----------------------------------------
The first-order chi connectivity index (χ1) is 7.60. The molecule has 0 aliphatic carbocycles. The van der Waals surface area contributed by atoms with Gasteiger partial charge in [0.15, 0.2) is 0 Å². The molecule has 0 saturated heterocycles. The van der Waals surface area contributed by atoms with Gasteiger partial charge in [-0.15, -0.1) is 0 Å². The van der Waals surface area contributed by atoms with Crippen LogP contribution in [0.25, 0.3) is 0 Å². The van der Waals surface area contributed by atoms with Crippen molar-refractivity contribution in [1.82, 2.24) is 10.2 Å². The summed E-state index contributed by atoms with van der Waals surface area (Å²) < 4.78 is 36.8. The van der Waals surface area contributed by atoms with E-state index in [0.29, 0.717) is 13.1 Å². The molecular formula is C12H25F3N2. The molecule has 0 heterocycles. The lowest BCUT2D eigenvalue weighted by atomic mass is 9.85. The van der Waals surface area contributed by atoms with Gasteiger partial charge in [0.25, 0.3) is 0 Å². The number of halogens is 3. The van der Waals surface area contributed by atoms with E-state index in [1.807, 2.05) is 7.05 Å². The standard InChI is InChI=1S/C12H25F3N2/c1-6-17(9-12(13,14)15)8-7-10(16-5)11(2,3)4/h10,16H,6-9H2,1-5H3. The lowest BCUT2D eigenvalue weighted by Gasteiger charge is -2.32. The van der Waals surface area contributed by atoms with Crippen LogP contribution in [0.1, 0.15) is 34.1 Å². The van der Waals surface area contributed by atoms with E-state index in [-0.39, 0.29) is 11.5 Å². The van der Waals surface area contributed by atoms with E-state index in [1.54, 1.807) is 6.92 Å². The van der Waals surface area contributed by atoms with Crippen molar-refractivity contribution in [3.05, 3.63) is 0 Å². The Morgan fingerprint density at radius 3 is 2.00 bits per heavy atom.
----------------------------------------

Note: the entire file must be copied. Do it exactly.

The first-order chi connectivity index (χ1) is 7.60. The molecule has 0 aliphatic carbocycles. The van der Waals surface area contributed by atoms with Gasteiger partial charge in [0.15, 0.2) is 0 Å². The molecule has 0 saturated heterocycles. The van der Waals surface area contributed by atoms with Gasteiger partial charge in [-0.15, -0.1) is 0 Å². The van der Waals surface area contributed by atoms with Crippen LogP contribution in [0.25, 0.3) is 0 Å². The van der Waals surface area contributed by atoms with Crippen molar-refractivity contribution in [1.82, 2.24) is 10.2 Å². The summed E-state index contributed by atoms with van der Waals surface area (Å²) < 4.78 is 36.8. The van der Waals surface area contributed by atoms with E-state index in [0.29, 0.717) is 13.1 Å². The molecular formula is C12H25F3N2. The molecule has 0 heterocycles. The lowest BCUT2D eigenvalue weighted by atomic mass is 9.85. The van der Waals surface area contributed by atoms with Gasteiger partial charge in [0.25, 0.3) is 0 Å². The number of halogens is 3. The van der Waals surface area contributed by atoms with E-state index in [1.807, 2.05) is 7.05 Å². The standard InChI is InChI=1S/C12H25F3N2/c1-6-17(9-12(13,14)15)8-7-10(16-5)11(2,3)4/h10,16H,6-9H2,1-5H3. The lowest BCUT2D eigenvalue weighted by Gasteiger charge is -2.32. The van der Waals surface area contributed by atoms with Crippen LogP contribution in [0.1, 0.15) is 34.1 Å². The van der Waals surface area contributed by atoms with E-state index in [-0.39, 0.29) is 11.5 Å². The van der Waals surface area contributed by atoms with E-state index in [1.54, 1.807) is 6.92 Å². The van der Waals surface area contributed by atoms with Crippen molar-refractivity contribution in [3.05, 3.63) is 0 Å². The Morgan fingerprint density at radius 3 is 2.00 bits per heavy atom.